Monday, 27 September 2010

Just watched: Kimi no Yubisaki

I'm not a fan of Horikita Maki. For whatever reasons, she just never seems to appear in dramas that interest me and apart from a minor part in one of the Trick movies and some DoCoMo adverts, she's largely passed me by. So I didn't have high hopes for this, but it's a short film and I thought "I used to like short films when I was a student", so I decided to try it.

The story line, what there is of it, concerns two schoolgirls on one afternoon. They talk about unimportant stuff, but before long it becomes clear that there's something they want to say to each other. Or to be exact, that one wants to say something to the other, but can't. Or daren't.

The acting is fine, although neither Horikita Maki nor Kuroki Meisa are particularly stretched. The directing style is interesting. There's a distinct lack of colour in the film – the girls are both wearing white shirts, the buildings on the school roof are white and the sky and sea are bleached out to pale greys. It's a quiet, unassuming and rather sweet film. The sort of thing I would've liked when I was a student.

Wednesday, 22 September 2010

Just watched: Castaway on the Moon

You know, the fact that I almost didn't bother with this makes me wonder if I know anything about films at all. In my defence, the poster doesn't help, making this look like a knockabout comedy but in fact it's a clever and touching story about two people who are, in their own way, trapped in their small worlds and who reach out to each other.

A man tries to commit suicide by jumping off a bridge in a Korean city, but wakes up on one of the small islands along the river. A woman has never left her room in three years sees him from her apartment window and begins to watch. So begins their faltering relationship.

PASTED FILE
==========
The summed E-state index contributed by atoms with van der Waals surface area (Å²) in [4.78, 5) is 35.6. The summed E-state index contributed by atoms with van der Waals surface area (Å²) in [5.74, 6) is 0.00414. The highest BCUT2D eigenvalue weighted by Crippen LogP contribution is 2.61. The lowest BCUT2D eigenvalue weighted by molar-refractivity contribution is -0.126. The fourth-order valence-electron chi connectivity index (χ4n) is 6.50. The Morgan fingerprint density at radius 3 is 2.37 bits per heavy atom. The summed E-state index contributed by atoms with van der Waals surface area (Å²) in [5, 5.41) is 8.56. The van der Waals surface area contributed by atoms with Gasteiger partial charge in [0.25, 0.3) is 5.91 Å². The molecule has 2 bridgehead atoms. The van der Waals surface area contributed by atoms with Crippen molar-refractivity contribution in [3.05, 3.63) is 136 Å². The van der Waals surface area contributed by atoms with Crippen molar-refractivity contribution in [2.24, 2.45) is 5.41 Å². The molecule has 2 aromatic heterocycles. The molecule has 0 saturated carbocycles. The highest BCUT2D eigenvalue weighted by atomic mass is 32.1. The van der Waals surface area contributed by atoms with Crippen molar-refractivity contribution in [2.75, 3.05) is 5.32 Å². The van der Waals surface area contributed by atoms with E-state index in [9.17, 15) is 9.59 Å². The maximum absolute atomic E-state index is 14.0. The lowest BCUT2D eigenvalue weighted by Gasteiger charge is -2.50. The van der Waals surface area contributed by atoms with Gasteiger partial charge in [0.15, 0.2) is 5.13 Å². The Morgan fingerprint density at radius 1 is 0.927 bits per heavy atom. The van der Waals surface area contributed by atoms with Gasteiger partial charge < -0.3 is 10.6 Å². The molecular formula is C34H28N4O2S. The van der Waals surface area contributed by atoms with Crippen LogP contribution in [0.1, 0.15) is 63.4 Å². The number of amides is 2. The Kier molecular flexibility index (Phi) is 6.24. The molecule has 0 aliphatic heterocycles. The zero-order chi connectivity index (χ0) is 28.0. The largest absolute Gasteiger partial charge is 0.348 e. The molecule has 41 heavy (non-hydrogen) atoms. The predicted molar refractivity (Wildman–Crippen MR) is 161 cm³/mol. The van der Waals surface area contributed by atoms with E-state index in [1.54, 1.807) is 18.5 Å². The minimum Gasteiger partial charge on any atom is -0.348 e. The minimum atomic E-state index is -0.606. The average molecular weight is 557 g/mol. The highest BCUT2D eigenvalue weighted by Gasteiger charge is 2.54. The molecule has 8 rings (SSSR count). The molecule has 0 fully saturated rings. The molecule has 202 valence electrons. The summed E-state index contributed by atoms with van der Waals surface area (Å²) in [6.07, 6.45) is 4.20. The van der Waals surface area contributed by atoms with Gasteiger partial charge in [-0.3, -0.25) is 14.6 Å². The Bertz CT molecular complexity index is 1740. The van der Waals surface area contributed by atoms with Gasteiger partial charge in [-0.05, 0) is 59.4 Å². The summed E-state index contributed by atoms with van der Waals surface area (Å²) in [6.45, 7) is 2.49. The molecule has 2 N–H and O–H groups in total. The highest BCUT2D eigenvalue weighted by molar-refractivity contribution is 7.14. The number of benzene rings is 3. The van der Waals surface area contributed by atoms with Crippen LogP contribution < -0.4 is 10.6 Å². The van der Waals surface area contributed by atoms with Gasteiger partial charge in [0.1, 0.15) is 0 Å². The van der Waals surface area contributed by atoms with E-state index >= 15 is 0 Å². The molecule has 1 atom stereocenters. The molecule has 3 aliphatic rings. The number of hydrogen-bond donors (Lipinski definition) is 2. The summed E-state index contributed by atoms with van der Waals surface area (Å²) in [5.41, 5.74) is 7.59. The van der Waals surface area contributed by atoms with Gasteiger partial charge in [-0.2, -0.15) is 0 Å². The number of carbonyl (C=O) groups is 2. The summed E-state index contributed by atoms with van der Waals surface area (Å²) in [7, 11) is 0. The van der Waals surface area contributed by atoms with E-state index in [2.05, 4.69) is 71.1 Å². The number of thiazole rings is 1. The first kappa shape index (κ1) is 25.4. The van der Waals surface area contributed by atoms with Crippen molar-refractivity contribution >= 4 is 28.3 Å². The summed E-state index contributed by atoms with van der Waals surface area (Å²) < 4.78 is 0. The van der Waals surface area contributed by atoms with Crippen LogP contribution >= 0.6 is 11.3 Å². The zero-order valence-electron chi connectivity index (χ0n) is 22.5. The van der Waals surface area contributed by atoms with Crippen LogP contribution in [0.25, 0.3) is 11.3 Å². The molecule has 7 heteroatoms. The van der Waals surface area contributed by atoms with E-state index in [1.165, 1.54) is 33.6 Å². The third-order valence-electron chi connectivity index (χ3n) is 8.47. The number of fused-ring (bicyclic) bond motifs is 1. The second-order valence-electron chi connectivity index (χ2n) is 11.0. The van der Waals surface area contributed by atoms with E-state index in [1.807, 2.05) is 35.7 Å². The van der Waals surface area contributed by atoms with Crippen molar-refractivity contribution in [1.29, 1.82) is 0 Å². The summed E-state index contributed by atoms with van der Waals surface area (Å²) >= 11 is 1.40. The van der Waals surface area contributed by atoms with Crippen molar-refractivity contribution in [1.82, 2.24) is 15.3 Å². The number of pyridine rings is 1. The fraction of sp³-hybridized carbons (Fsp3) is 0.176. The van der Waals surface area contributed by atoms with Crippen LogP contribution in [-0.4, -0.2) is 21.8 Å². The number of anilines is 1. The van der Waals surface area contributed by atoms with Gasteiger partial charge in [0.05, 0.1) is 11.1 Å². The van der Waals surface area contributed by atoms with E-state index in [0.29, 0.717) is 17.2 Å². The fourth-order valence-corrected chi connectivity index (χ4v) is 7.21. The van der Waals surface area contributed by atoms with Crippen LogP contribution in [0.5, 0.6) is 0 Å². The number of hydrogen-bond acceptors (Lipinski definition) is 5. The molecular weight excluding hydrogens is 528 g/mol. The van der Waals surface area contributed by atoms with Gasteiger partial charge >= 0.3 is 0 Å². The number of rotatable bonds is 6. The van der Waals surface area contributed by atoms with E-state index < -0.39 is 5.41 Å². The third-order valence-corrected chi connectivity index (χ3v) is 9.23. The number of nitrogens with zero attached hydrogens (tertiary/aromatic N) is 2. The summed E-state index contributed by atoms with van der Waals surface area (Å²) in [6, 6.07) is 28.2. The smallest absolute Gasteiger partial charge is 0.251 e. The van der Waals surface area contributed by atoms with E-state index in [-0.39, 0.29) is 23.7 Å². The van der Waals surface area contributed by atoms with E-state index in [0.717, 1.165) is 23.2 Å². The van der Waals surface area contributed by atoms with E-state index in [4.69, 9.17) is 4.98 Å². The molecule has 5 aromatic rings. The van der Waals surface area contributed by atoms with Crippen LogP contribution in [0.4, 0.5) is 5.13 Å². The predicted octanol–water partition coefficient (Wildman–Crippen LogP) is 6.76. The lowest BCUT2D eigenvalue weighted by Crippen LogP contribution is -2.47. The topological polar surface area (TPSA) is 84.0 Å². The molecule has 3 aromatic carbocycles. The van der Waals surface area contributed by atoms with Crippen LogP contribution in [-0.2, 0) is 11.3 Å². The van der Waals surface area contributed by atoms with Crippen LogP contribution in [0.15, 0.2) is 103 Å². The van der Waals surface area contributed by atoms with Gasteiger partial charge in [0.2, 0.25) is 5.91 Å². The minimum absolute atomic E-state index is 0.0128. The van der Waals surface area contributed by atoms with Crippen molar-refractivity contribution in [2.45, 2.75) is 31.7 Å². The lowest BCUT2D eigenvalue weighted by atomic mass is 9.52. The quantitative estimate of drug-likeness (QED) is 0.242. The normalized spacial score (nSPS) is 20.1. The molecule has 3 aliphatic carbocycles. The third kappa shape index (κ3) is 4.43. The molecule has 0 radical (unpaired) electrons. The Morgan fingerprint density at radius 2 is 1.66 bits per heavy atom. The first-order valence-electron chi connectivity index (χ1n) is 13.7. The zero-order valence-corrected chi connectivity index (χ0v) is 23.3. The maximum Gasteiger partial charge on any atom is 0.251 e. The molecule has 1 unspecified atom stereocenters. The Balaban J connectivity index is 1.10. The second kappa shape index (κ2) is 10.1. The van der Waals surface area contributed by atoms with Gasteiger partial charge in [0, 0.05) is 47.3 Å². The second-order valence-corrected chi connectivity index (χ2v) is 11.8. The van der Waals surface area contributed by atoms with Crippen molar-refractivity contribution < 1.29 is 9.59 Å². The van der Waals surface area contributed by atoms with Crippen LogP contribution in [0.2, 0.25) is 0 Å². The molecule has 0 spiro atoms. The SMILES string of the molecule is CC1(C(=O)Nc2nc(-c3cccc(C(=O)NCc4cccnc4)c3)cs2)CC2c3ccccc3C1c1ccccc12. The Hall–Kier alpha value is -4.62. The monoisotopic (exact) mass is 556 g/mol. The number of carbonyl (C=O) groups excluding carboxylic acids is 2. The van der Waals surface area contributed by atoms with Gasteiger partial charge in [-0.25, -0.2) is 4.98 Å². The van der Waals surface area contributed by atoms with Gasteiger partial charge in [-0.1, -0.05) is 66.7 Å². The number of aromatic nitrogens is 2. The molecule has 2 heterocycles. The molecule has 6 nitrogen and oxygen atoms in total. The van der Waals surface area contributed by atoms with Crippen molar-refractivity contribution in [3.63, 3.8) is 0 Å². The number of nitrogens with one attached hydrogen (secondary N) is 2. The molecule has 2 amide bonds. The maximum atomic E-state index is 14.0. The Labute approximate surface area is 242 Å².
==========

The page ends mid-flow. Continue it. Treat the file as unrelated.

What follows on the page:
The film is funny, don't get me wrong. Jung Jae-Young is particularly good, especially during the opening half hour or so, which is basically him trying and failing to master survival techniques. The parallel with communicating with aliens and the two people communicating with each other is very neat. In these days where speaking to people has never been simpler, our two heroes are reduced to messages in bottles and words writ large on beaches which means that they can barely manage a sentence a day, like beaming messages into space and hoping for a reply.

Anyone who's ever felt like the person they most want to talk to may as well be on another planet will probably empathise with this. It's a great film, full of warmth, charm and wit.

Last Friends photo shoot

I've not watched Last Friends and, frankly, I don't think I ever will, but I did recently find on d-addicts some scans from a magazine promoting the series which were so nice I thought I'd mention them here.